CDOs: definitive answering..
A while back I was asked about collateralized debt obligations and, specifically, how come they had been so big in the markets..?
As with a lot of things I queued this one, keeping a look out for succinct – rather than immediate and likely wordy — answers.
To hand, and today, the following from Yves Smith@nakedcapital…
CDOs were transactions that bought up low rated tranches from mortgage backed securities. Issuers and bankers of mortgage backed securities came to rely on CDOs as the buyer of the low rated MBS bonds almost exclusively by 2006. As soon as the mortgage bonds were assembled, they knew with certainty that a CDO would buy them because the purchase had been lined up, frequently with companies or units effectively controlled by the lead investment bank, even before the loans were made. The issuance of a CDO was a great money making scheme for the banks, adding further to the demand for MBS bonds, because they would finance the MBS that were intended for the upcoming CDO in warehouse lines with the CDO manager. Creating CDOs for the purpose of buying mortgage bonds was an essential part of the banker toolkit in this era.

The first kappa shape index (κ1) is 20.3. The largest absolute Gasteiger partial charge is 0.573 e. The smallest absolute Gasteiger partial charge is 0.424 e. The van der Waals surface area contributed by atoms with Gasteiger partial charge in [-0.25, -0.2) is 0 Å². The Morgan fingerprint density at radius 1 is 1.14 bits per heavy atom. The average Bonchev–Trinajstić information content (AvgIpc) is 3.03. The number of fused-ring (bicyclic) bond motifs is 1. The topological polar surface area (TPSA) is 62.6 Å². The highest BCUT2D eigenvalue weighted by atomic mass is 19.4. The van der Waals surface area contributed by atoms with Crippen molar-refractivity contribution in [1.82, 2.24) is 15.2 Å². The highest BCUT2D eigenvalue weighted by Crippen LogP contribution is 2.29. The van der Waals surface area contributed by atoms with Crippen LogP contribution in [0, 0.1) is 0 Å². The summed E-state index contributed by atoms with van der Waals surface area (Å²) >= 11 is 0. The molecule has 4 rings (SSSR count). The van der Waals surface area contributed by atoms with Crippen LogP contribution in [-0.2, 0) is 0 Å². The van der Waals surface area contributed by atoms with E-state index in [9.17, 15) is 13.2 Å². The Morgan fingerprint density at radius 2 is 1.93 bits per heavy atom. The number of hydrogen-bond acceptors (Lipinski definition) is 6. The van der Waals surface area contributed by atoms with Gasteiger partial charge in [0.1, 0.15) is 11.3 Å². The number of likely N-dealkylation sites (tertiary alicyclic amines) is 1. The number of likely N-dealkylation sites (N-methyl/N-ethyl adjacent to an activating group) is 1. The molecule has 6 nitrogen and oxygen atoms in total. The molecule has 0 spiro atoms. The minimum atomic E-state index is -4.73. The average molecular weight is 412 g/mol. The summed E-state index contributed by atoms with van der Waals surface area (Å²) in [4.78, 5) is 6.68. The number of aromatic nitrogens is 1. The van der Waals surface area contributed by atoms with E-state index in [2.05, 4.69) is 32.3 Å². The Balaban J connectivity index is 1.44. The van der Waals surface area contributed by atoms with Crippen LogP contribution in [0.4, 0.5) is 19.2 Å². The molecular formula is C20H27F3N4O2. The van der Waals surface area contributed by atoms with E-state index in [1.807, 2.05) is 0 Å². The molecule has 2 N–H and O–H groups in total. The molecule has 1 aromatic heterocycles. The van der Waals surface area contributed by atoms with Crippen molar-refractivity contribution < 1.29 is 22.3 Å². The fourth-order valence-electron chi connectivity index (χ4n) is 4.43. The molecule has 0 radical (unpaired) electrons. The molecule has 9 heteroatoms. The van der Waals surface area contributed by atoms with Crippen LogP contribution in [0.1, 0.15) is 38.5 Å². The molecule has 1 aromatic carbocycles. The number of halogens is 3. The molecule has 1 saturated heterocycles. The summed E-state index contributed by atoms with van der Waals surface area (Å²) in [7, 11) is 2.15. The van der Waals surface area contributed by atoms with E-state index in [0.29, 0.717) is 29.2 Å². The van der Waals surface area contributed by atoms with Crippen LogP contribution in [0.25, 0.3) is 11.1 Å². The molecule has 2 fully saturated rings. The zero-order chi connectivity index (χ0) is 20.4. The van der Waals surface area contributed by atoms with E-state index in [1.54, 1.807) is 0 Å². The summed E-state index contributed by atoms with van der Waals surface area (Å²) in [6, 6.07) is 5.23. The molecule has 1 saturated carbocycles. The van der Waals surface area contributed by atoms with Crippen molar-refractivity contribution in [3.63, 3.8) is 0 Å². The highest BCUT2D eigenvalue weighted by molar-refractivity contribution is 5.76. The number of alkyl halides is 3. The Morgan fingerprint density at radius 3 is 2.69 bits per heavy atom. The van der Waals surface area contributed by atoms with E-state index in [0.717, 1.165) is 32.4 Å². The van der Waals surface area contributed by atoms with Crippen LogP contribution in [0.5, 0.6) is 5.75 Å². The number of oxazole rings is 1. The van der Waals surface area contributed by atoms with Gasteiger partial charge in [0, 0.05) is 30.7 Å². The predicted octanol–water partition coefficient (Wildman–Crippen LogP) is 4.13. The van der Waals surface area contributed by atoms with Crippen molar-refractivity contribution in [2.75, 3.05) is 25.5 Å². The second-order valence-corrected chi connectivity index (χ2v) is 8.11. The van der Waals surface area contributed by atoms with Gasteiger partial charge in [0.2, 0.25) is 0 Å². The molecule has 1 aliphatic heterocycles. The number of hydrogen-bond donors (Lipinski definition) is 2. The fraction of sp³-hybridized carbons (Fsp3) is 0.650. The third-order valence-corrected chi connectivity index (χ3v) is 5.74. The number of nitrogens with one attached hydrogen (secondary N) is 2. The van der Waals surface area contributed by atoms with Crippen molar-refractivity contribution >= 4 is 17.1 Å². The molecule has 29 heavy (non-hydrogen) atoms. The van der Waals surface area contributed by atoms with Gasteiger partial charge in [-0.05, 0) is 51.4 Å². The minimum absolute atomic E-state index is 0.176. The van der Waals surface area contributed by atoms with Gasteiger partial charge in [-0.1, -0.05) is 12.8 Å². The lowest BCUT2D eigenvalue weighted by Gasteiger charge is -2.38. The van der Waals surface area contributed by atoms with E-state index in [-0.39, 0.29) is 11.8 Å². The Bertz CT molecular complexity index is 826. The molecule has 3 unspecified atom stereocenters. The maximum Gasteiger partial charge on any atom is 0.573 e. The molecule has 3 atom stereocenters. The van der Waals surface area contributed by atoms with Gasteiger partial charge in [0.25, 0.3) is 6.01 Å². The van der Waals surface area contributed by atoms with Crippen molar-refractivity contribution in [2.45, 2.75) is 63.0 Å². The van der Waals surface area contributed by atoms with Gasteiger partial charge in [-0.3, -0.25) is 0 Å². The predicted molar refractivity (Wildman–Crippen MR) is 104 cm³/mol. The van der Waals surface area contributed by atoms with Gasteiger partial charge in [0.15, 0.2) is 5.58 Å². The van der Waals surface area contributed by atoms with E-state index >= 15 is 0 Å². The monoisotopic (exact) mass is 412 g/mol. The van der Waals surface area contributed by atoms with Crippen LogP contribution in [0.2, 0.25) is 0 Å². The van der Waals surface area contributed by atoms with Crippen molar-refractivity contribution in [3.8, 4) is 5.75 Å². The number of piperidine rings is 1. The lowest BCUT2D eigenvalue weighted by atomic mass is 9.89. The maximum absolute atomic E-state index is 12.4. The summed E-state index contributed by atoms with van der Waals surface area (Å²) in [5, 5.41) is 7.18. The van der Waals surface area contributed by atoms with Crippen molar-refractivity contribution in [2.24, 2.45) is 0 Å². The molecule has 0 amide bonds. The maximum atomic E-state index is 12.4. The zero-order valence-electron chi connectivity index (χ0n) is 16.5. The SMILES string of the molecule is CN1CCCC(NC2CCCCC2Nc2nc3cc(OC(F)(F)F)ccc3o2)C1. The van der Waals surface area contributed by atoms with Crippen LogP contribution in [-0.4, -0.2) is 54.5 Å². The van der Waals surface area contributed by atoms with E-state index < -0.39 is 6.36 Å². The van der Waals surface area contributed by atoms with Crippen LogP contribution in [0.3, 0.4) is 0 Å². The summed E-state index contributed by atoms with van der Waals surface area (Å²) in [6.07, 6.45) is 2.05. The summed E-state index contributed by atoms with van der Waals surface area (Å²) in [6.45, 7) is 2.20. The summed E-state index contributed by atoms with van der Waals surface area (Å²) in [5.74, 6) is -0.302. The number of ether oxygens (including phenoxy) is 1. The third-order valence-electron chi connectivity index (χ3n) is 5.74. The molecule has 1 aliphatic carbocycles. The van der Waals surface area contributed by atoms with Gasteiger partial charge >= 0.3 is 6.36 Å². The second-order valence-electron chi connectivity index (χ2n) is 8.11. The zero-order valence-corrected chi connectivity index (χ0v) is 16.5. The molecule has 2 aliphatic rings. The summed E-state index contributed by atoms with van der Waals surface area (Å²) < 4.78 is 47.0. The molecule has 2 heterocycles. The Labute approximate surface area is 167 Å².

Which effectively says how investment bank(IB) capture had gotten hold of essentially reliant entities. In its way, a market simulation of whole cities consumer capture throughout an earlier era.
The latter survives.. the formerly, deservedly, does not to anything like the uninformed extent of its initiation and growth.